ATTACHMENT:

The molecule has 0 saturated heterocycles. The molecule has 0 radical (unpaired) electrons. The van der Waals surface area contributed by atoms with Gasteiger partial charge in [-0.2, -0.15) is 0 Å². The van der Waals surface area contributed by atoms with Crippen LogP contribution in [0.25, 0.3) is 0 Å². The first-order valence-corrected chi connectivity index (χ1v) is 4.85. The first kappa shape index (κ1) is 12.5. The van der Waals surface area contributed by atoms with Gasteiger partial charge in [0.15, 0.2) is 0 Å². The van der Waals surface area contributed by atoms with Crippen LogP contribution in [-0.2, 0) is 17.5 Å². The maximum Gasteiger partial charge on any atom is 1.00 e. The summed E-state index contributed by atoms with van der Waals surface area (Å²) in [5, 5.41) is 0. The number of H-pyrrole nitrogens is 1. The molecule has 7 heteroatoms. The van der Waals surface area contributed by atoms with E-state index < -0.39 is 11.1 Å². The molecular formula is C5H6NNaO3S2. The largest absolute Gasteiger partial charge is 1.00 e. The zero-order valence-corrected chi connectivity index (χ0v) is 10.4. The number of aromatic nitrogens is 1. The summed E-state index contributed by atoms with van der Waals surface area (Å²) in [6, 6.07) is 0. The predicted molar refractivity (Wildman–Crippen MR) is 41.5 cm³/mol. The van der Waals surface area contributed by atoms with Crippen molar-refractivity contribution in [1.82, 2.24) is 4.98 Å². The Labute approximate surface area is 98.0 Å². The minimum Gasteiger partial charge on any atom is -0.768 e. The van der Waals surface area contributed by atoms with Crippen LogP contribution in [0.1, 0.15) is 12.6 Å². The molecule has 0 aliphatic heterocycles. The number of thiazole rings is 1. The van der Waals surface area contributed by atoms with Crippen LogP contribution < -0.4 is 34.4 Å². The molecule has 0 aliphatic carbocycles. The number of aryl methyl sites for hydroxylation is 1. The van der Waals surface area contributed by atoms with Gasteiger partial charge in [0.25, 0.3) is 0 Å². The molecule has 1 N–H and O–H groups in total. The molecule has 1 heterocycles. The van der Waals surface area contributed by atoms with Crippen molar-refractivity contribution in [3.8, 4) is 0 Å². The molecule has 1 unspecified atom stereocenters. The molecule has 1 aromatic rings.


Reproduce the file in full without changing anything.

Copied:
The molecule has 0 saturated heterocycles. The molecule has 0 radical (unpaired) electrons. The van der Waals surface area contributed by atoms with Gasteiger partial charge in [-0.2, -0.15) is 0 Å². The van der Waals surface area contributed by atoms with Crippen LogP contribution in [0.25, 0.3) is 0 Å². The first-order valence-corrected chi connectivity index (χ1v) is 4.85. The first kappa shape index (κ1) is 12.5. The van der Waals surface area contributed by atoms with Gasteiger partial charge in [0.15, 0.2) is 0 Å². The van der Waals surface area contributed by atoms with Crippen LogP contribution in [-0.2, 0) is 17.5 Å². The maximum Gasteiger partial charge on any atom is 1.00 e. The summed E-state index contributed by atoms with van der Waals surface area (Å²) in [5, 5.41) is 0. The number of H-pyrrole nitrogens is 1. The molecule has 7 heteroatoms. The van der Waals surface area contributed by atoms with E-state index < -0.39 is 11.1 Å². The molecular formula is C5H6NNaO3S2. The largest absolute Gasteiger partial charge is 1.00 e. The zero-order valence-corrected chi connectivity index (χ0v) is 10.4. The number of aromatic nitrogens is 1. The summed E-state index contributed by atoms with van der Waals surface area (Å²) in [6, 6.07) is 0. The predicted molar refractivity (Wildman–Crippen MR) is 41.5 cm³/mol. The van der Waals surface area contributed by atoms with Crippen molar-refractivity contribution in [1.82, 2.24) is 4.98 Å². The Labute approximate surface area is 98.0 Å². The minimum Gasteiger partial charge on any atom is -0.768 e. The van der Waals surface area contributed by atoms with Crippen LogP contribution in [0.1, 0.15) is 12.6 Å². The molecule has 0 aliphatic heterocycles. The number of thiazole rings is 1. The van der Waals surface area contributed by atoms with Crippen LogP contribution < -0.4 is 34.4 Å². The molecule has 0 aliphatic carbocycles. The number of aryl methyl sites for hydroxylation is 1. The van der Waals surface area contributed by atoms with Gasteiger partial charge in [0.25, 0.3) is 0 Å². The molecule has 1 N–H and O–H groups in total. The molecule has 1 heterocycles. The van der Waals surface area contributed by atoms with Crippen molar-refractivity contribution in [3.8, 4) is 0 Å². The molecule has 1 unspecified atom stereocenters. The molecule has 1 aromatic rings.